Easter Island is famous in its own right. But there are a lot of things that aren’t common knowledge about it. Starting with why it’s on a blog about South America. While geographically, Easter Island is in the middle of the Pacific, administratively it’s a Chilean Province, and you need to go to Santiago to get there.
The official name is not Easter Island, but Rapa Nui, the native name given to the volcanic island by its original Polynesian inhabitants. Rapa Nui means “navel of the world”, and it’s symbolic of its location in the middle of the open Pacific Ocean. The nearest land mass is over 3000Km away, and is the uninhabited Chilean island of Alejandro Selkirk, part of the Robinson Crusoe archipelago.
Some people see the soft white sand of a tropical beach, with its tranquil sea breeze and beckoning shade of a parasol … and then run off into the pounding surf to stand on aboard and mock the sharks. These people are surfers.
Traditionally Hawaii and the California coast have garnered most of the surfer’s attention, but other places are starting get on the map that offer alternative experiences that are often more thrilling and challenging, depending on your vision of the sport. A lot of those are in South America.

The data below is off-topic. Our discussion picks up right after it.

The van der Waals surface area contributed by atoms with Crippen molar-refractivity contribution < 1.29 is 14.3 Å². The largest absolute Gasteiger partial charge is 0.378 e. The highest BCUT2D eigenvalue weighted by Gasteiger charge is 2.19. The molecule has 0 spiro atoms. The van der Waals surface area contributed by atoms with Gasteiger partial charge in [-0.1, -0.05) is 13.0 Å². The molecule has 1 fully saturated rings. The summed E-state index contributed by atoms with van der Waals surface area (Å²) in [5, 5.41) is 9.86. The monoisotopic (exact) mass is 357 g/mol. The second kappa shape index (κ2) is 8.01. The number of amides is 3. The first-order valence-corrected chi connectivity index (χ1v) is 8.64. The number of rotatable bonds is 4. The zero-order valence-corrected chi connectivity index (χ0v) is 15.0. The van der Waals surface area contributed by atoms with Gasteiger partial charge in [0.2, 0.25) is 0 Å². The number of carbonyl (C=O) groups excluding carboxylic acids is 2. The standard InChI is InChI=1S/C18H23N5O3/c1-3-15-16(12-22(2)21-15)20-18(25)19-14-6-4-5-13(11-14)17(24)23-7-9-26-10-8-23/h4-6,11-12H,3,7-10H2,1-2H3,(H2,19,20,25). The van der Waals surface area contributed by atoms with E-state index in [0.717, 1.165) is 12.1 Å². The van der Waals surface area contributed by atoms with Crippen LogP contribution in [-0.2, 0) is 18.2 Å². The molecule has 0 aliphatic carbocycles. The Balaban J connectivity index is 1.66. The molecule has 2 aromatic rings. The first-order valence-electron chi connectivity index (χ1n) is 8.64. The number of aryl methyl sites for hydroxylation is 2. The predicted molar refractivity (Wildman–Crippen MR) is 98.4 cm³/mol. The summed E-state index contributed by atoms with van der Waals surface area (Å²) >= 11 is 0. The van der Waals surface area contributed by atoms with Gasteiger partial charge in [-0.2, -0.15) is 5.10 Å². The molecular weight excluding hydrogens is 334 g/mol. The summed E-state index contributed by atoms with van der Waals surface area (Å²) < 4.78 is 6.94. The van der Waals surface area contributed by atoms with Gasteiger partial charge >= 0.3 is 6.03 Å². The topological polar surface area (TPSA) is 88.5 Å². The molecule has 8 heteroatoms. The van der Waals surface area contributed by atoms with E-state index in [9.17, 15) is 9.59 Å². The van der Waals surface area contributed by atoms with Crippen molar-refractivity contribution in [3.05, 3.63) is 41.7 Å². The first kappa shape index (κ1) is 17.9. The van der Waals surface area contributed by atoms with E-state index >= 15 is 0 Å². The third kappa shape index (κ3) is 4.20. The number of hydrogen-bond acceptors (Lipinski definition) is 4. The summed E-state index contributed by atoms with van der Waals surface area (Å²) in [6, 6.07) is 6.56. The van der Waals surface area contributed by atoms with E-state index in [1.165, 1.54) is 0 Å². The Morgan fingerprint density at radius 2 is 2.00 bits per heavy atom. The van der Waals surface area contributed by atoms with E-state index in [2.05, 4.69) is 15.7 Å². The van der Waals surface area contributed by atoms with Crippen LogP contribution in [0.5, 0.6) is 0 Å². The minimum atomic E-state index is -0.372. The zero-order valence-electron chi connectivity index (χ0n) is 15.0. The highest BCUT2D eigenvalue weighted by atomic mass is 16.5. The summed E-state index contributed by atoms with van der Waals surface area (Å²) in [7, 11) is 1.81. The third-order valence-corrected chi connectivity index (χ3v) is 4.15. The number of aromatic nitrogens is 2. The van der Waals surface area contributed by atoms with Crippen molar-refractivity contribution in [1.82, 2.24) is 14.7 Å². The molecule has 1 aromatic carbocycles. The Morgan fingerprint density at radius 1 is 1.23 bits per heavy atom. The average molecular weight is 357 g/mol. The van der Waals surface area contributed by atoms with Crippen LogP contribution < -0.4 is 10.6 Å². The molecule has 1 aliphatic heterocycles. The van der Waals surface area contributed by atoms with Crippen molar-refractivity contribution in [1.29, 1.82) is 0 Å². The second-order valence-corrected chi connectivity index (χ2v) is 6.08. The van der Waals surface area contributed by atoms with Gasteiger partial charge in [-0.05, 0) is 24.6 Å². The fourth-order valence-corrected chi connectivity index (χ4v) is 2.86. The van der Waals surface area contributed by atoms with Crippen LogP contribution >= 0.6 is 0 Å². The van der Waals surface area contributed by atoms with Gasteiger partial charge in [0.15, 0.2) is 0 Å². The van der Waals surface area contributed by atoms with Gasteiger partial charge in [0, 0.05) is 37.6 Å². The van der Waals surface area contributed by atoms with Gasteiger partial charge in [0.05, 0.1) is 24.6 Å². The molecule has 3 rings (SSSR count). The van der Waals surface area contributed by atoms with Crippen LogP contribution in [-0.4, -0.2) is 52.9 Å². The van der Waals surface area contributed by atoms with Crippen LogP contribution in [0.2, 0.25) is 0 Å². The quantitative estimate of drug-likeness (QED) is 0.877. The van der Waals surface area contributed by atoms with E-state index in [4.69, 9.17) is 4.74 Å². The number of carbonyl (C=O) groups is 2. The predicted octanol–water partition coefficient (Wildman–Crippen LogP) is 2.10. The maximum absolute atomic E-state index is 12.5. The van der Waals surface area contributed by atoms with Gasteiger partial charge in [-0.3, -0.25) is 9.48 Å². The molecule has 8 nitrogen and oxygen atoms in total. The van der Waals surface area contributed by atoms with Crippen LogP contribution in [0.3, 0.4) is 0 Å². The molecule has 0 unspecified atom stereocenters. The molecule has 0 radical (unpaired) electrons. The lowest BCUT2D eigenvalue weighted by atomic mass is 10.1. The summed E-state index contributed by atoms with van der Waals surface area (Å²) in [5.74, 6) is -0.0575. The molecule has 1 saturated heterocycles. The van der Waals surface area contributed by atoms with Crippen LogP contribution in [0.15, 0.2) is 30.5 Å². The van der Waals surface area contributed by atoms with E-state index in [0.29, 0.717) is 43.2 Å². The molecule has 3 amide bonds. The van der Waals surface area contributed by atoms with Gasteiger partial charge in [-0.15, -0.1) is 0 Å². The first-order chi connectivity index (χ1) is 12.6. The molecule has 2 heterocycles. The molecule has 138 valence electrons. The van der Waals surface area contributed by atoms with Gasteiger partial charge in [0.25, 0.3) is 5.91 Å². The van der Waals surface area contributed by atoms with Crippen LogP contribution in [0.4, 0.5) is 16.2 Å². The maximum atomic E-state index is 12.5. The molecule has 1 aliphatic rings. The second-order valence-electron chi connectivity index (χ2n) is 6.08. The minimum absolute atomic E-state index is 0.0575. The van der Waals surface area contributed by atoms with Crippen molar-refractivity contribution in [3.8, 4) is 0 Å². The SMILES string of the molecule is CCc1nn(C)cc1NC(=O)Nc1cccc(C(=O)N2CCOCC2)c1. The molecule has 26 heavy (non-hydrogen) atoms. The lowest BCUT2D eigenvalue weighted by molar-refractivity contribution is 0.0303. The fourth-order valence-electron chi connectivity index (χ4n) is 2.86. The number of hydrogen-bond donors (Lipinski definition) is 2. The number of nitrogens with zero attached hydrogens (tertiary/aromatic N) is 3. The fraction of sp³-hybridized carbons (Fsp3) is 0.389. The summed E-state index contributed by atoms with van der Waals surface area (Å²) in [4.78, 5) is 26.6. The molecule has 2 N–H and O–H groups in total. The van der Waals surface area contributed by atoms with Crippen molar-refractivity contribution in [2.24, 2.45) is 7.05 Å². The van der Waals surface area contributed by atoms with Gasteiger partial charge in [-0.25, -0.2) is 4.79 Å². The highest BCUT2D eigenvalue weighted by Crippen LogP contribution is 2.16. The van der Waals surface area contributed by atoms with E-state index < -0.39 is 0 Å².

Rio de Janeiro is probably the most known destination in South America. One of the major cities in Brazil, it boasts a collection of attractions that would make any city jealous. Chief among them are Copacabana and Ipanema beaches, the lookout over the city know as “Christ the Redeemer” and Carnival. Some people have gotten to know the darker side of the city known as the “flavellas”, thanks to a few recent movies.
Rio is big. Really big. It’s the biggest city in South America, and that’s saying something. That means that there is a lot more to do there than in any other city. A lot of the reasons for visiting Rio revolve around the nightlife and the beaches.
Nowadays, Venezuela is becoming most known because of its eccentric and news-generating President, Hugo Chavez. But there is much more to this Caribbean nation than one man, of course. On the crossroads between the romanticized Spanish Main and the impenetrable vastness of the Amazon, there is a feast of activities and sites to see throughout Venezuela.
There are several well-known romantic vacation spots, such as Maracaibo and Curaçao (the latter being the namesake of a special spirit that is popular throughout South America). Most of the Venezuelan attractions are along the Atlantic coast, which is part of the Caribbean, and they are almost all stunning white beaches with palms waving in the breeze, hammocks swaying lazily with a travel snoozing under a straw hat. Across a small stretch of water are the Carabbean islands, with Trinidad and Tobago being the closest.
Uruguay is a bit of a surprise, and seems rather proud of being the little country that could. On the north of the Rio de la Plata, but full of Argentines; it’s the combination of both Argentina and Brazil. And sandwiched between those two South American giants, it has a lot to live up to.
On the Brazilian part, it has wonderful beaches, among them is Punta del Este. It’s become famous as the place the “in” crowd of South America go to holiday and party. You can come across models, footballers and politicians all strolling down the streets peppered with haute couture stores.